and What RN's Earn
Supply & Demand Facts
Over the past ten years, both in Texas and other states, there has been an escalating demand for RNs that exceeds the current RN-supply. Both Federal supply and demand forecasting models and Texas studies indicate that the state has a current nurse shortage that will continue at least until 2020.
Demand and supply issues facing Texas' citizens and its city, county and state leaders are multiple:
- In Texas there now exists a current shortage of RNs to serve the state's expanding population.
- For Texas to serve both its growing population (by birth or in-migration) and its increasing aging population, its health care facilities and services will need to expand as well as increasing the registered nurse supply.
- Over the past several years, a team of Texas stakeholders produced multiple reports and strategic planning, under the aegis of the Texas Center for Nursing Workforce Studies (TCNWS). Strategic planning has provided guidance for workforce planners, hospitals, and nursing colleges and universities by addressing nursing education capacity challenges facing the state.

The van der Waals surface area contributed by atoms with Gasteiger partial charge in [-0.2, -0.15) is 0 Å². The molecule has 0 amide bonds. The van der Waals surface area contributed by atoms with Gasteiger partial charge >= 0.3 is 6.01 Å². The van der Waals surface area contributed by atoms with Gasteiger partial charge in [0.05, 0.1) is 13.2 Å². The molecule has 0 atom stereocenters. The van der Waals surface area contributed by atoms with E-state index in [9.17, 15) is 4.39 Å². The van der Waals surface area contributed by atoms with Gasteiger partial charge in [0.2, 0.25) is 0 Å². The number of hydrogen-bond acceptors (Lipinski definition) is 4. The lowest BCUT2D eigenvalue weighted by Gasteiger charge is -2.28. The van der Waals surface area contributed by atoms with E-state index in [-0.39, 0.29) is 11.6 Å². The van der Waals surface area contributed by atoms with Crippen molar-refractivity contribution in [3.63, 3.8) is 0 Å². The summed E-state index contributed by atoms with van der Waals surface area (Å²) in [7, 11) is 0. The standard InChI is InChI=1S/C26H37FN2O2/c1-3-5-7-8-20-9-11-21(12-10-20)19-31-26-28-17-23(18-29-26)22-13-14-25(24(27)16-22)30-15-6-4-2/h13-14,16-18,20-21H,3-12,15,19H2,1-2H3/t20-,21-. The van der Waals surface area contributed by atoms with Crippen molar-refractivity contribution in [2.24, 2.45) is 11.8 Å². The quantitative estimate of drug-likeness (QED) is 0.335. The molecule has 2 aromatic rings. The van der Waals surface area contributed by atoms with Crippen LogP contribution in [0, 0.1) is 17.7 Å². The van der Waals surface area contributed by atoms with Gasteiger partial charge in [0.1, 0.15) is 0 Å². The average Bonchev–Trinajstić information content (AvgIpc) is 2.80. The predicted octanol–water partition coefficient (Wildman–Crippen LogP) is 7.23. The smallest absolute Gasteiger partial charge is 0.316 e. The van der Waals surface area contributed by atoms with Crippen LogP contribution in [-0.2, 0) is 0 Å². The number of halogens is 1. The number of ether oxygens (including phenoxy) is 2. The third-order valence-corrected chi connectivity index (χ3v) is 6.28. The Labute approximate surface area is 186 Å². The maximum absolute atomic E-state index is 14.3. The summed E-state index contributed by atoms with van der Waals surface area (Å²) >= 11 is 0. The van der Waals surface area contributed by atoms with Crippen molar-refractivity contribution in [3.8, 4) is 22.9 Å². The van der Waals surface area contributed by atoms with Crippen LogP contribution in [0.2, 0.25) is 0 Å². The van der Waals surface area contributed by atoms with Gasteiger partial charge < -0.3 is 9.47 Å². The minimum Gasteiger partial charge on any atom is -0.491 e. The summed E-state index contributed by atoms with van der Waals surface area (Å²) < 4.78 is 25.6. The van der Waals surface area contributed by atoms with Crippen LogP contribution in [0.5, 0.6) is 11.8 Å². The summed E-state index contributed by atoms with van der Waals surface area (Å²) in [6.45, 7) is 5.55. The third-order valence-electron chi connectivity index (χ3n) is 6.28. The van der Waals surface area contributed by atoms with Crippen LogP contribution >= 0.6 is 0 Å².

Texas RN's, check RN Supply/Demand.
What RNs Earn
A Registered Nurse's annual compensation depends whether you are an experienced RN or a newly licensed graduate.
In Texas, a beginning staff RN's annual salary may be in the $30,000-35,000 range, while an experienced nurse's compensation may range from $45,000 to $66,000. Texas nurses in advanced roles (RN practitioners, midwives, and anesthetists) often earn an annual average from $60,000 to $120,000. Learn more about compensation RNs earn as specialists, nursing educators, managers-adminstrators, or as independent, self-employed practitioners-consultants.
Texas RNs need to demand facts; click on Compensations: Earnings & Salaries